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Genome-wide methylation analysis of a large population sample shows neurological pathways involvement in chronic widespread musculoskeletal pain

Research output: Contribution to journalArticlepeer-review

Gregory Livshits, Ida Malkin, Maxim B. Freydin, Yudong Xia, Fei Gao, Jun Wang, Timothy D. Spector, Alex MacGregor, Jordana T. Bell, Frances M.K. Williams

Original languageEnglish
Pages (from-to)1053-1062
Number of pages10
Issue number6
Early online date20 Apr 2017
Accepted/In press8 Feb 2017
E-pub ahead of print20 Apr 2017
PublishedJun 2017


King's Authors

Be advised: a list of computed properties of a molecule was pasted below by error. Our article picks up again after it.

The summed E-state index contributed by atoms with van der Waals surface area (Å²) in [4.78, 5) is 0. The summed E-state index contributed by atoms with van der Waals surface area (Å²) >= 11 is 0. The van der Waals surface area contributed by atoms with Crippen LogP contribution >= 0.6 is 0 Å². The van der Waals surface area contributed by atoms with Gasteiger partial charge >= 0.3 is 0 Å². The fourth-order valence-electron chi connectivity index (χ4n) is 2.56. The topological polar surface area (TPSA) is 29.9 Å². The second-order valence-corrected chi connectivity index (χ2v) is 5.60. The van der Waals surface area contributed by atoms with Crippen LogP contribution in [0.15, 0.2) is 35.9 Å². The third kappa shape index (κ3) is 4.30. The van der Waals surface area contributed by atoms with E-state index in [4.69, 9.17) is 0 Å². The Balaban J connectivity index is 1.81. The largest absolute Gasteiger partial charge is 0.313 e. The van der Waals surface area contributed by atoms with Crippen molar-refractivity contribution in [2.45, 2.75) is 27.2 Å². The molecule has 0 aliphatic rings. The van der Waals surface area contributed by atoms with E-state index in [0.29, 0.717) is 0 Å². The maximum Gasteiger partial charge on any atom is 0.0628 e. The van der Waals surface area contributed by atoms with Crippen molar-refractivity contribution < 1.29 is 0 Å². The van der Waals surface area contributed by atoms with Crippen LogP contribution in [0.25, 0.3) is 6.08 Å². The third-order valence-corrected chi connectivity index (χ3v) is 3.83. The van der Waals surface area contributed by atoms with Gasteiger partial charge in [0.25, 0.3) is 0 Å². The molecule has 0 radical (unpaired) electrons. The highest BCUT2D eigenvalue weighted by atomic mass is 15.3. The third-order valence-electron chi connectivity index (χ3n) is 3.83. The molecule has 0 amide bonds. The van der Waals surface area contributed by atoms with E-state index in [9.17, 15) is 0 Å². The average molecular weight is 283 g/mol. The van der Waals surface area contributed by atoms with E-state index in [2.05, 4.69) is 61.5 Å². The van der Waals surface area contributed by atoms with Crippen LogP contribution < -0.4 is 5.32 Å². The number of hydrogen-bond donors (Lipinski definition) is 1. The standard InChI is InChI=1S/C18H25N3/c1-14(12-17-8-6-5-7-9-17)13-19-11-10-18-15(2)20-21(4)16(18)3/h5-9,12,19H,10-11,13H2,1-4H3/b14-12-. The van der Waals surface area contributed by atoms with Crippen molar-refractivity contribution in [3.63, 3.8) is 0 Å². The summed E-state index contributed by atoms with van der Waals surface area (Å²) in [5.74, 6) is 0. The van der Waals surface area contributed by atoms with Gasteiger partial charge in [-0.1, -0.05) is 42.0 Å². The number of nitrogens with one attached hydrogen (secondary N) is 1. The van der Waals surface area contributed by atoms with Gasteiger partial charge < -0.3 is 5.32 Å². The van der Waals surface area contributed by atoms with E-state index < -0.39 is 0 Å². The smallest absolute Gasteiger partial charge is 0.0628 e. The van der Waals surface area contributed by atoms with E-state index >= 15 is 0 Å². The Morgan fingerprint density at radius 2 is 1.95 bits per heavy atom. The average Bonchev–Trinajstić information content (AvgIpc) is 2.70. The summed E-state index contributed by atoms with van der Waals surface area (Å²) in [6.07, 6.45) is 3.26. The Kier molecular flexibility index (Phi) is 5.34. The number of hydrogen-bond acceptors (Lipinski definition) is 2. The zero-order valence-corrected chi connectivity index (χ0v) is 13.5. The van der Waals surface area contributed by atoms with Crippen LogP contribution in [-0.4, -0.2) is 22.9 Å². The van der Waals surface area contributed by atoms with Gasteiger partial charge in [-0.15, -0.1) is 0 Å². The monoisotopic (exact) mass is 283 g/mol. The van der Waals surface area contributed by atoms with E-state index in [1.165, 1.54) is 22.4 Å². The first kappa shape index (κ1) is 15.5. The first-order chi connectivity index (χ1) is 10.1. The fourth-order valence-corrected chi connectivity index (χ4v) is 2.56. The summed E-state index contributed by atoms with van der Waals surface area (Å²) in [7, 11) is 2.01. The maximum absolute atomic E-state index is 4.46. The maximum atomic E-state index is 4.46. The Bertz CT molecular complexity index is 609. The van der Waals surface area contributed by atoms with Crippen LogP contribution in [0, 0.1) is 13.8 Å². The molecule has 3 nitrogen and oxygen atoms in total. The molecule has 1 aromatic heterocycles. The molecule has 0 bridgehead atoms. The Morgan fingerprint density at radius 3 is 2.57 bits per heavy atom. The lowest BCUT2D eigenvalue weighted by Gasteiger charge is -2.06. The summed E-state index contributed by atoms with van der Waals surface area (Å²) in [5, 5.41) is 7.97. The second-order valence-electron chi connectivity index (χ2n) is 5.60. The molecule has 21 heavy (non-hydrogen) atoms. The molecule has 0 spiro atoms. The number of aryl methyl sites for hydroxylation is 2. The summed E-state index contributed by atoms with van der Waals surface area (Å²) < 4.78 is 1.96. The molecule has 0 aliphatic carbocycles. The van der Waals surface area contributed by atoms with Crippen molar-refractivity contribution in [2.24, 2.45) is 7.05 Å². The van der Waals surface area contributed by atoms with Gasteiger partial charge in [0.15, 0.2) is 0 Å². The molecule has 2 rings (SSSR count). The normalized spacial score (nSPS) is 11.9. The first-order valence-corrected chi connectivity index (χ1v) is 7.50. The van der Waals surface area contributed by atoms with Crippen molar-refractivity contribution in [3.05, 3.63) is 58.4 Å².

Chronic widespread musculoskeletal pain (CWP), has a considerable heritable component, which remains to be explained. Epigenetic factors may contribute to and account for some of the heritability estimate. We analysed epigenome-wide methylation using MeDIPseq in whole blood DNA from 1708 monozygotic and dizygotic Caucasian twins having CWP prevalence of 19.9%. Longitudinally stable methylation bins (lsBINs), were established by testing repeated measurements conducted ≥3 years apart, n = 292. DNA methylation variation at lsBINs was tested for association with CWP in a discovery set of 50 monozygotic twin pairs discordant for CWP, and in an independent dataset (n = 1608 twins), and the results from the 2 samples were combined using Fisher method. Functional interpretation of the most associated signals was based on functional genomic annotations, gene ontology, and pathway analyses. Of 723,029 signals identified as lsBINs, 26,399 lsBINs demonstrated the same direction of association in both discovery and replication datasets at nominal significance (P ≤ 0.05). In the combined analysis across 1708 individuals, whereas no lsBINs showed genome-wide significance (P < 10-8), 24 signals reached p≤9E-5, and these included association signals mapping in or near to IL17A, ADIPOR2, and TNFRSF13B. Bioinformatics analyses of the associated methylation bins showed enrichment for neurological pathways in CWP. We estimate that the variance explained by epigenetic factors in CWP is 6%. This, the largest study to date of DNA methylation in CWP, points towards epigenetic modification of neurological pathways in CWP and provides proof of principle of this method in teasing apart the complex risk factors for CWP.

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